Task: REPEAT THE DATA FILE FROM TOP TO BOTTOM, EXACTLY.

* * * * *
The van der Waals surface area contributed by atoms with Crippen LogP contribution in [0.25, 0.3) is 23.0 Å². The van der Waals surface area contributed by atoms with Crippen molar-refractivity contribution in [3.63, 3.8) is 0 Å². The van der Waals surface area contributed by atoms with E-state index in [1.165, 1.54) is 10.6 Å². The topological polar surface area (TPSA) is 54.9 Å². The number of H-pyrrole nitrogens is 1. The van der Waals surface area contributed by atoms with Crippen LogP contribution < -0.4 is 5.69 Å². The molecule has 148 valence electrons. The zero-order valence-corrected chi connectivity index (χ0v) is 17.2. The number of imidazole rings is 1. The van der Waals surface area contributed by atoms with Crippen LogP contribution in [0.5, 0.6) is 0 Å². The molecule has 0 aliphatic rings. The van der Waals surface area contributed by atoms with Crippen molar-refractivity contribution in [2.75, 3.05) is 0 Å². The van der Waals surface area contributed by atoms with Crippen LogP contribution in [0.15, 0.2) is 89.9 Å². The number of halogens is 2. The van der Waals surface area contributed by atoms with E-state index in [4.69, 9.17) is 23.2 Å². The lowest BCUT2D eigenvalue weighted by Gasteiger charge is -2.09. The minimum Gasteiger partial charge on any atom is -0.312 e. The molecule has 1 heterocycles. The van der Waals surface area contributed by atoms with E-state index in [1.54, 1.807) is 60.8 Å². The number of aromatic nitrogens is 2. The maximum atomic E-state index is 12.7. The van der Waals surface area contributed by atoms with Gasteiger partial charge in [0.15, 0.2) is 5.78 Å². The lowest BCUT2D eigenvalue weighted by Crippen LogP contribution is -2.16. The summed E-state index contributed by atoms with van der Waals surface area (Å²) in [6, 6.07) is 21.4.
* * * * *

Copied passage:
The van der Waals surface area contributed by atoms with Crippen LogP contribution in [0.25, 0.3) is 23.0 Å². The van der Waals surface area contributed by atoms with Crippen molar-refractivity contribution in [3.63, 3.8) is 0 Å². The van der Waals surface area contributed by atoms with E-state index in [1.165, 1.54) is 10.6 Å². The topological polar surface area (TPSA) is 54.9 Å². The number of H-pyrrole nitrogens is 1. The van der Waals surface area contributed by atoms with Crippen LogP contribution < -0.4 is 5.69 Å². The molecule has 148 valence electrons. The zero-order valence-corrected chi connectivity index (χ0v) is 17.2. The number of imidazole rings is 1. The van der Waals surface area contributed by atoms with Crippen LogP contribution in [0.5, 0.6) is 0 Å². The molecule has 0 aliphatic rings. The van der Waals surface area contributed by atoms with Crippen molar-refractivity contribution in [2.75, 3.05) is 0 Å². The van der Waals surface area contributed by atoms with Crippen LogP contribution in [0.15, 0.2) is 89.9 Å². The number of halogens is 2. The van der Waals surface area contributed by atoms with E-state index in [4.69, 9.17) is 23.2 Å². The lowest BCUT2D eigenvalue weighted by Gasteiger charge is -2.09. The minimum Gasteiger partial charge on any atom is -0.312 e. The molecule has 1 heterocycles. The van der Waals surface area contributed by atoms with E-state index in [1.54, 1.807) is 60.8 Å². The number of aromatic nitrogens is 2. The maximum atomic E-state index is 12.7. The van der Waals surface area contributed by atoms with Gasteiger partial charge in [0.15, 0.2) is 5.78 Å². The lowest BCUT2D eigenvalue weighted by Crippen LogP contribution is -2.16. The summed E-state index contributed by atoms with van der Waals surface area (Å²) in [6, 6.07) is 21.4.